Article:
U.S. Immigration Options for Managers


Business immigration options to sponsor managers may be divided between the temporary “nonimmigrant” visa options and the permanent “immigrant” green card sponsorship categories.


Temporary Nonimmigrant Visa Strategies for Managers

Chief Executives, General and Operations Managers, and managers of specific specialties such as Marketing Managers or Engineering Managers are occupations which commonly qualify for the default nonimmigrant professional visa category, the H-1B Specialty Occupation Visa.

However, absent an exception from the annual H-1B visa lottery, a U.S. employer may need to review other options as outlined below.

Citizens of Singapore and Chile through the H-1B1 nonimmigrant visa and of Australia through the E-3 nonimmigrant visa have a nearly identical U.S. professional visa option to the H-1B, except without the annual lottery and with the ability to apply at a Consulate instead of USCIS. The examples mentioned above would be the same for the H-1B1 and E-3.

For Canadian and Mexican professionals, the United States – Mexico – Canada Agreement (USMCA, formerly NAFTA) allows for qualified applicants to apply for a Trade NAFTA (TN) nonimmigrant visa to work in the United States in an occupation which is listed in the USMCA. Unlike H-1B, H-1B1, and E-3, which broadly allows for qualification for any job that ordinarily requires a Bachelor’s degree in a specific field, only the occupations listed in the USMCA can be used for application purposes. “Hotel Manager” is the only managerial occupation explicitly listed, but professional managers who are in the same occupation as listed in the USMCA may qualify through emphasis of the professional nature of their role. As an example using one of the listed occupations, a “Lawyer” who manages other lawyers often maintains the primary job duties of a lawyer despite taking on managerial responsibilities.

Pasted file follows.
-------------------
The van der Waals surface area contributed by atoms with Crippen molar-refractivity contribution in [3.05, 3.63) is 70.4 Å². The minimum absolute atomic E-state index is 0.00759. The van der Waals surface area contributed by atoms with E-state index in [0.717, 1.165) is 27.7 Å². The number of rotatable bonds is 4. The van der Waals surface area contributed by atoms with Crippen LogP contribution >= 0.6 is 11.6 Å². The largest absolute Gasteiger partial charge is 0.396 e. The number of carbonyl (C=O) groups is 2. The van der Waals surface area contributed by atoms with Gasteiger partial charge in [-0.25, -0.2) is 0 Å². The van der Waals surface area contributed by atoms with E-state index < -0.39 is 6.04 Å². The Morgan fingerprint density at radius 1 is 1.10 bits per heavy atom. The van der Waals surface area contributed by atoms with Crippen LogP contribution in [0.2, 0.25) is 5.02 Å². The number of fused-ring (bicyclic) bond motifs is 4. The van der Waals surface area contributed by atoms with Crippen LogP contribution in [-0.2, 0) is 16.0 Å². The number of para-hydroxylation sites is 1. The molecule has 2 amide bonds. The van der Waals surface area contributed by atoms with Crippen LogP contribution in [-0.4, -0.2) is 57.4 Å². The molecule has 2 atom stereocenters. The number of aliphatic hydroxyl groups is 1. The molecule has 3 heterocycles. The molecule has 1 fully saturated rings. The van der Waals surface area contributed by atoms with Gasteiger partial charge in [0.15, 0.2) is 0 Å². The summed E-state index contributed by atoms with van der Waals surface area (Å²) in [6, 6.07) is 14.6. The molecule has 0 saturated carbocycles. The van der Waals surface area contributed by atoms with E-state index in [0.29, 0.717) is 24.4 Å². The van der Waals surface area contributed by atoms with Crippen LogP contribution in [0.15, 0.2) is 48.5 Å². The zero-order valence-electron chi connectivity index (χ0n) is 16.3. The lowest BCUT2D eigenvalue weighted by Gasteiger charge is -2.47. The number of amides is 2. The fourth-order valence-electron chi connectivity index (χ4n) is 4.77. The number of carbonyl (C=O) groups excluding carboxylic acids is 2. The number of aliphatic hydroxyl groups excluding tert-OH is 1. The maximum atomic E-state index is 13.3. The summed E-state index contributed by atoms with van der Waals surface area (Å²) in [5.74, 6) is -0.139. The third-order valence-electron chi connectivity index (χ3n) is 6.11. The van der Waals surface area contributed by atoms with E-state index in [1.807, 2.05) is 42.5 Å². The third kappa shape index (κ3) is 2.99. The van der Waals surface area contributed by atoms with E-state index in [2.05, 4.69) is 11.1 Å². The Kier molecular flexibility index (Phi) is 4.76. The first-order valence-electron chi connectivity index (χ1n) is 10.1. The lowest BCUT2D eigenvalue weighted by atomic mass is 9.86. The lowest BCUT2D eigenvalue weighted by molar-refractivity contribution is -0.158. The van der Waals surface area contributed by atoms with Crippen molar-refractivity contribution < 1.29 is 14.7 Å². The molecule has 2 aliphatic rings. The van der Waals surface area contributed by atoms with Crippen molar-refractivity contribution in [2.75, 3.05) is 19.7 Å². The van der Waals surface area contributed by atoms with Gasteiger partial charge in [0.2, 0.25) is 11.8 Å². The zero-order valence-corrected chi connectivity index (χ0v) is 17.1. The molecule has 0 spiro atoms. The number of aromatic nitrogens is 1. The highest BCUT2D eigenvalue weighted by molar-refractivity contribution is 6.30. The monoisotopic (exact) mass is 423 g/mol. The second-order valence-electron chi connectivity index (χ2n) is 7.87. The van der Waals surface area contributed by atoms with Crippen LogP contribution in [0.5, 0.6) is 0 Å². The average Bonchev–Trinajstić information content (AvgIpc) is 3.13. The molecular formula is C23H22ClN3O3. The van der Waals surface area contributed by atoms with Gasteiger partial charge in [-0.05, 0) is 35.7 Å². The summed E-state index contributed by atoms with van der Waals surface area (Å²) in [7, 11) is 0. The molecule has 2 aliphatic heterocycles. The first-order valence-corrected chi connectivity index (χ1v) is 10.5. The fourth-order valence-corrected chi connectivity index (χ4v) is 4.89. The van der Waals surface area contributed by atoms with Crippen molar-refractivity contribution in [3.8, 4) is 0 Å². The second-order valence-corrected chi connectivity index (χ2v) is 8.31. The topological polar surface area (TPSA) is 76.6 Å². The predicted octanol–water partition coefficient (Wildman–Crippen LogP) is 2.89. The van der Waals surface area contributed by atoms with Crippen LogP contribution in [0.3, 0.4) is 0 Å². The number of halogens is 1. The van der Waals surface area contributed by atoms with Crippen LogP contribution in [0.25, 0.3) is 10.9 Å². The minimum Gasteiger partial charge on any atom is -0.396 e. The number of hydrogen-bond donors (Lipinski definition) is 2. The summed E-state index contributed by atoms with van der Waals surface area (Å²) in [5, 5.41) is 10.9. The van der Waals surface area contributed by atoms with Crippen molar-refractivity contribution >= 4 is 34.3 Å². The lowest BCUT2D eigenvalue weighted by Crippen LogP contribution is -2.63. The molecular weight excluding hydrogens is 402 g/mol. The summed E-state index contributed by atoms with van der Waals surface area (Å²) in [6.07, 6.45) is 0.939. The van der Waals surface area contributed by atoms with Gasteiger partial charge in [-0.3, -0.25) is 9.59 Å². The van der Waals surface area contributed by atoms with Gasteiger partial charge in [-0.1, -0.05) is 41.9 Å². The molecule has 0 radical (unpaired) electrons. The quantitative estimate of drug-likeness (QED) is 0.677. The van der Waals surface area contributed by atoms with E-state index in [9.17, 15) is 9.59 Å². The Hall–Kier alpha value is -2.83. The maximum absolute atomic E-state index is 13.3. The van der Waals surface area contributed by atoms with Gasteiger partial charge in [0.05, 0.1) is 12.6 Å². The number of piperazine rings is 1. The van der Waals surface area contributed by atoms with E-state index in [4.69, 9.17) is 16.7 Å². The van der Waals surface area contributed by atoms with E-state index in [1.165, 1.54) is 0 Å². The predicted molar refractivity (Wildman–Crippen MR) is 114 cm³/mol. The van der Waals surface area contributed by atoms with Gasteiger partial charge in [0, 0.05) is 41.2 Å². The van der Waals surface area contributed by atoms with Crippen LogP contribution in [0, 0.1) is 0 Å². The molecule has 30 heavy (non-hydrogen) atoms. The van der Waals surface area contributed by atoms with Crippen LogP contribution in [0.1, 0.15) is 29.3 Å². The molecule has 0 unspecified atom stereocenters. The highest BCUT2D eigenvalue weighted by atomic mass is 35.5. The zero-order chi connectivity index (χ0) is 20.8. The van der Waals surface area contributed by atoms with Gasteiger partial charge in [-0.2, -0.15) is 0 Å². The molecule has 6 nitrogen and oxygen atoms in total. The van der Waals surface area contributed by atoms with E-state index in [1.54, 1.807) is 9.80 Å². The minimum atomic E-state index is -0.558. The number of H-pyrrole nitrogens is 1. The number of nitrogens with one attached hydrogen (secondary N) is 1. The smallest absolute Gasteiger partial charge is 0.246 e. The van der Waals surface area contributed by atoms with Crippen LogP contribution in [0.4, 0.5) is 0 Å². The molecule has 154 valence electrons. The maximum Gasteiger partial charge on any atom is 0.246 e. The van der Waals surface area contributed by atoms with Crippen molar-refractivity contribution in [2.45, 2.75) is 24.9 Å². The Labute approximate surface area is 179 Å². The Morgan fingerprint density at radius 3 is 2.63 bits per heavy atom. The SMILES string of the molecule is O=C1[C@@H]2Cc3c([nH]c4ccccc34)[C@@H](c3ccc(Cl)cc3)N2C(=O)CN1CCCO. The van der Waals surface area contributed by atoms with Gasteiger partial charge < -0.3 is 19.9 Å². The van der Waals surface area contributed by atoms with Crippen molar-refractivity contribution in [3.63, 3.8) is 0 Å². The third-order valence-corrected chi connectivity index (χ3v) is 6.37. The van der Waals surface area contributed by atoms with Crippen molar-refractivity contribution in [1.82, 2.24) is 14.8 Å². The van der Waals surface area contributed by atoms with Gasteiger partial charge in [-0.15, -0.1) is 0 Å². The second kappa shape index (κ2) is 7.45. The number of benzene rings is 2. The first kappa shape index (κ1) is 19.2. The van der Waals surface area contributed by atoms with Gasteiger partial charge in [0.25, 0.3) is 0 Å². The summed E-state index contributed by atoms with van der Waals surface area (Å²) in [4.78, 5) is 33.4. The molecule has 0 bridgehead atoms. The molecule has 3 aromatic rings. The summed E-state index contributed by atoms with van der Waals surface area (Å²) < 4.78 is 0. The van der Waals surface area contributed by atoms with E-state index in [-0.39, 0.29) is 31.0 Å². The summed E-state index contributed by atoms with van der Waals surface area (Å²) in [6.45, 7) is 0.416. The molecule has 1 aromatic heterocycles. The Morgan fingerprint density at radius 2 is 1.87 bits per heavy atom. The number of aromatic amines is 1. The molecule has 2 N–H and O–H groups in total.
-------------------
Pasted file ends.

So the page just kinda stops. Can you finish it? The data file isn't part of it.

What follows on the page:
Although less common, companies which qualify as E-1 Treaty Trader or E-2 Treaty Investor companies (50%+ owned by citizens of a treaty country) can readily sponsor managers who have citizenship in that treaty country as E-1 or E-2 nonimmigrants. Additionally, the L-1 Intracompany Transferee visa may be viable for managers who have one year of tenure with an affiliate outside of the United States.

For management training programs up to 18 months, the J-1 Cultural Exchange nonimmigrant visa could be a good option if the above are not viable pathways.


Permanent Immigrant Visa “Green Card” Strategies for Managers

The most common pathway to permanent residency in the United States through employment starts with a PERM Labor Certification process with the U.S. Department of Labor, which currently takes about 2 years, after which the U.S. employer may file an immigrant petition on the basis of which the manager can apply for permanent residency through an immigrant visa application at a U.S. Consulate abroad or through an adjustment of status and issuance of a green card in the United States, which takes another 1-2 years. The employment based preference categories for this type of petition are referred to as EB-2 and EB-3 immigrant visas.

For managers who transferred to the U.S. company from an affiliate outside of the United States, it’s important to review qualification for the EB-1C Multinational Manager immigrant visa category, as employment-based first preference (EB-1) often is not subject to an immigrant visa backlog and can be obtained must faster as the two-year PERM Labor Certification step mentioned above is not required.


The above is informational and not intended to be legal advice. Please consult with an experienced business immigration attorney on your specific facts and circumstances before proceeding with any U.S. immigration strategy.